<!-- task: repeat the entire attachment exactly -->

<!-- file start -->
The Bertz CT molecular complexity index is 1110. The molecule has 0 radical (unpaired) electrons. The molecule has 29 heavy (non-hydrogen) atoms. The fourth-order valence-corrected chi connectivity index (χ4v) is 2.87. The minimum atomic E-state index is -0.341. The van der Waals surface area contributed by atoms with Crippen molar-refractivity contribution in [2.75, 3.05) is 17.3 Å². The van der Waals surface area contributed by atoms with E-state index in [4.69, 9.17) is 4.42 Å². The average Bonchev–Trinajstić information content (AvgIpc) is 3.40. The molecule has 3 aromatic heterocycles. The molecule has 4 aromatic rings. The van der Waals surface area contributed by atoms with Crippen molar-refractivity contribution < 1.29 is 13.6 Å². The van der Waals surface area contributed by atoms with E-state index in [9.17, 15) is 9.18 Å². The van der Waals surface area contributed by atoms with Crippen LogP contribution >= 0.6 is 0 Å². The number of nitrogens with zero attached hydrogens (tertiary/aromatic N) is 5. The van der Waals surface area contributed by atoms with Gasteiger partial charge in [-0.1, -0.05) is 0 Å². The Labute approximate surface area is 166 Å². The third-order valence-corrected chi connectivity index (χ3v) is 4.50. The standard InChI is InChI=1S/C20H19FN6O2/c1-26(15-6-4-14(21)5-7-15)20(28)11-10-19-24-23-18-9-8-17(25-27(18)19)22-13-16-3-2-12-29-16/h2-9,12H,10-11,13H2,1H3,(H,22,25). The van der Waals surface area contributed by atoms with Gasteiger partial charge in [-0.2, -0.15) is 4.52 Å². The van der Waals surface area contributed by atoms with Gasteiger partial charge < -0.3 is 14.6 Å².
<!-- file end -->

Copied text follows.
The Bertz CT molecular complexity index is 1110. The molecule has 0 radical (unpaired) electrons. The molecule has 29 heavy (non-hydrogen) atoms. The fourth-order valence-corrected chi connectivity index (χ4v) is 2.87. The minimum atomic E-state index is -0.341. The van der Waals surface area contributed by atoms with Crippen molar-refractivity contribution in [2.75, 3.05) is 17.3 Å². The van der Waals surface area contributed by atoms with E-state index in [4.69, 9.17) is 4.42 Å². The average Bonchev–Trinajstić information content (AvgIpc) is 3.40. The molecule has 3 aromatic heterocycles. The molecule has 4 aromatic rings. The van der Waals surface area contributed by atoms with Crippen molar-refractivity contribution < 1.29 is 13.6 Å². The van der Waals surface area contributed by atoms with E-state index in [9.17, 15) is 9.18 Å². The van der Waals surface area contributed by atoms with Crippen LogP contribution >= 0.6 is 0 Å². The number of nitrogens with zero attached hydrogens (tertiary/aromatic N) is 5. The van der Waals surface area contributed by atoms with Gasteiger partial charge in [-0.1, -0.05) is 0 Å². The Labute approximate surface area is 166 Å². The third-order valence-corrected chi connectivity index (χ3v) is 4.50. The standard InChI is InChI=1S/C20H19FN6O2/c1-26(15-6-4-14(21)5-7-15)20(28)11-10-19-24-23-18-9-8-17(25-27(18)19)22-13-16-3-2-12-29-16/h2-9,12H,10-11,13H2,1H3,(H,22,25). The van der Waals surface area contributed by atoms with Gasteiger partial charge in [-0.2, -0.15) is 4.52 Å². The van der Waals surface area contributed by atoms with Gasteiger partial charge < -0.3 is 14.6 Å².